Exercise after a heart attack

Heart Smart Talk

Dr Claudine Lewis

Sunday, September 17, 2017

Print this page Email A Friend!

AFTER a heart attack, the person who sustained the attack is usually fearful about exercising or resuming their regular activities.

However, done safely, exercising after a heart attack is one of the best things that you could do to decrease the chances of having another heart attack and reducing the symptoms of heart disease, by training your heart to operate more efficiently.

The doctor will design an exercise prescription for you and this will form part of your cardiac rehabilitation. In some centres, there are formal programmes established for cardiac rehabilitation, usually done in conjunction with exercise physiologist or physiotherapist. This exercise prescription is just as important as any medication your doctor will prescribe and, along with your diet, will form the trifecta of your prevention programme — aimed at preventing you from getting another heart attack.

Patients who join a cardiac rehabilitation programme have a faster and safer recovery and better outcomes after a heart attack.

Before resuming exercise/routine activity

You will need to consult with your doctor — usually two weeks or more after you have been discharged from the hospital — to assess your current level of fitness, and to make sure your blood pressure and heart rate are stable, as well as assess for complications like heart failure which may impact your ability to exercise normally.

During this visit the doctor will take note of your vital signs and do a comprehensive review of your current level of activity and any associated symptoms. Based on this assessment, the doctor may recommend one of two things: Further testing and/or treatment; or exercise prescription.

Further testing and/or treatment

If after your heart attack you have not received any treatment to restore normal blood flow to your heart — this will be either coronary angioplasty or stenting of the blocked arteries, or bypass grafting — you will need to do a stress test before doing any exercise.

This is because the doctor will need to assess your level of heart function and your ability to exercise safely. Without doing the stress test, you may encounter problems during exercise, such as angina (chest pain), heart attack or sudden death.


This is the best test to perform after a heart attack to assess your readiness for exercise and to outline the level of exercise that is safe for you — otherwise known as an exercise prescription.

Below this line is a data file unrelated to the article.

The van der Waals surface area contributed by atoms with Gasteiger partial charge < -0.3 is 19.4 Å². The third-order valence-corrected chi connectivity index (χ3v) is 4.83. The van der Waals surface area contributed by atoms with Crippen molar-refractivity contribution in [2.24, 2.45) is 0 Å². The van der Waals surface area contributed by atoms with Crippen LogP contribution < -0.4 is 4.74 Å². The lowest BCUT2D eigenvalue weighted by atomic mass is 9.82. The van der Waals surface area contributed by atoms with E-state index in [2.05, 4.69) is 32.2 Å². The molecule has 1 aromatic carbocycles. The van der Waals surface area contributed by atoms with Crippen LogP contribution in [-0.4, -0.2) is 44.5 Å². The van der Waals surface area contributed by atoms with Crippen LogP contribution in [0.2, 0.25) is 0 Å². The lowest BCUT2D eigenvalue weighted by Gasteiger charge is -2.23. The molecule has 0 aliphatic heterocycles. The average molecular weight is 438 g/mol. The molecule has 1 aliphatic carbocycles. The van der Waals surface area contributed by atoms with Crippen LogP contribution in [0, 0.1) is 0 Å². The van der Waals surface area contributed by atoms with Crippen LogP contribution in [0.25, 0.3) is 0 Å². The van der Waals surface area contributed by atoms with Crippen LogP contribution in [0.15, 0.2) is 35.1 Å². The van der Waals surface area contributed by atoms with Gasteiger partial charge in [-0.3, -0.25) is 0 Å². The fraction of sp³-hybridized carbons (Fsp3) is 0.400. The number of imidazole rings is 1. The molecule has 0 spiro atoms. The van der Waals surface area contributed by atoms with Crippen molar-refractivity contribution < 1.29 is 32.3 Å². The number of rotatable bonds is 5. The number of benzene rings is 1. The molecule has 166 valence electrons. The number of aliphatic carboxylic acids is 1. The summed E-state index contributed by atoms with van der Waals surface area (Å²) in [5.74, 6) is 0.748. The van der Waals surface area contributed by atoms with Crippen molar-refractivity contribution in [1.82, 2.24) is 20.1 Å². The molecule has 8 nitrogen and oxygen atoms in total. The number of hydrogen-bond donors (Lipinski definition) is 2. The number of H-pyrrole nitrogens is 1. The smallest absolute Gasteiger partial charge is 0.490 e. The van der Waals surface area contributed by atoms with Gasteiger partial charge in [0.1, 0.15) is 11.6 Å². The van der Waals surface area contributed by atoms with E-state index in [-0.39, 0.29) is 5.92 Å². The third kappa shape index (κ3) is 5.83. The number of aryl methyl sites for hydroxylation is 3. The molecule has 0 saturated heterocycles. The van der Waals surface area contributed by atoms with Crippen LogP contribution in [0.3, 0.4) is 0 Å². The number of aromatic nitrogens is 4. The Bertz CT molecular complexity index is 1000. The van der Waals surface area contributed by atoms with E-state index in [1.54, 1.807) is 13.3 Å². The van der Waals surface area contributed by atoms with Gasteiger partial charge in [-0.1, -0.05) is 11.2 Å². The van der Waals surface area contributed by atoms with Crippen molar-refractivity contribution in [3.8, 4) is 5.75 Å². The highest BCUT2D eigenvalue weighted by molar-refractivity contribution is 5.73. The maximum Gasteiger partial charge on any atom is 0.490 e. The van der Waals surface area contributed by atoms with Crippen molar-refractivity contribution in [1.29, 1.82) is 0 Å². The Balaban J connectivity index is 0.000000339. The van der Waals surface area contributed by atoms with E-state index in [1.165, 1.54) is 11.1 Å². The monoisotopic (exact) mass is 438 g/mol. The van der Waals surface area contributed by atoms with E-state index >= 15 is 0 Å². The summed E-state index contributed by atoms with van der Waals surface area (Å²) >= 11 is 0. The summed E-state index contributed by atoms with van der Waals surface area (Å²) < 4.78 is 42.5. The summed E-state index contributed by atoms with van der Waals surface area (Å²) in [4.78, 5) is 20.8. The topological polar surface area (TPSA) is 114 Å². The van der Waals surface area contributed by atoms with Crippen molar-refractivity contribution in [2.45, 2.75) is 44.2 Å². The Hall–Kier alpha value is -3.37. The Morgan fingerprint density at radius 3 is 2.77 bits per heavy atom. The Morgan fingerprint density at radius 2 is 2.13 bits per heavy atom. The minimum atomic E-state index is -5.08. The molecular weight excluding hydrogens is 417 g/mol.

During this test, the doctor will have you exercise in a monitored setting — usually using a treadmill or ergometer (stationary bicycle). During the test, your blood pressure, heart rate and ECG are monitored as your heart rate is increased to its maximum rate for your age, while the test personnel monitors for signs of poor circulation to the heart and checks you for symptoms.

Safety precautions such as a defibrillator and other emergency equipment must be in place. The average duration for the stress test for an adult is five to six minutes, with people who are fitter with no blockage being able to exercise for up to 10 minutes.

The exercise stress test gives the doctor information about your ability to perform exercise safely and what level of exercise is safe for you. During the test, the doctor will measure the number of METs (Metabolic Equivalents) that you are able to perform without having chest pain or ECG changes. This will be used to determine the level of activity that is safe for you to perform at home.

Roughly three to four METS would be walking at a regular pace and five to seven METS would be brisk walking, light jog or swimming.

If there are any changes during the stress test that are not good — such as ECG changes, fall in blood pressure, or chest pain — the doctor will recommend adjustment in your medications and a coronary angiogram with a view for you to do an angioplasty or bypass grafting, pending the results of the angiogram. After these procedures, to restore normal blood flow to the heart you will be reassessed for fitness for exercise programme and an exercise prescription given.

Dr Claudine Lewis is an adult cardiologist and medical director at Heart Smart Centre in Montego Bay. She is also a cardiologist at the Cornwall Regional Hospital, and an associate lecturer with the University of the West Indies. Questions may be sent to For additional information call 684-9989 or visit the website




1. We welcome reader comments on the top stories of the day. Some comments may be republished on the website or in the newspaper � email addresses will not be published.

2. Please understand that comments are moderated and it is not always possible to publish all that have been submitted. We will, however, try to publish comments that are representative of all received.

3. We ask that comments are civil and free of libellous or hateful material. Also please stick to the topic under discussion.

4. Please do not write in block capitals since this makes your comment hard to read.

5. Please don't use the comments to advertise. However, our advertising department can be more than accommodating if emailed:

6. If readers wish to report offensive comments, suggest a correction or share a story then please email:

7. Lastly, read our Terms and Conditions and Privacy Policy

comments powered by Disqus



Today's Cartoon

Click image to view full size editorial cartoon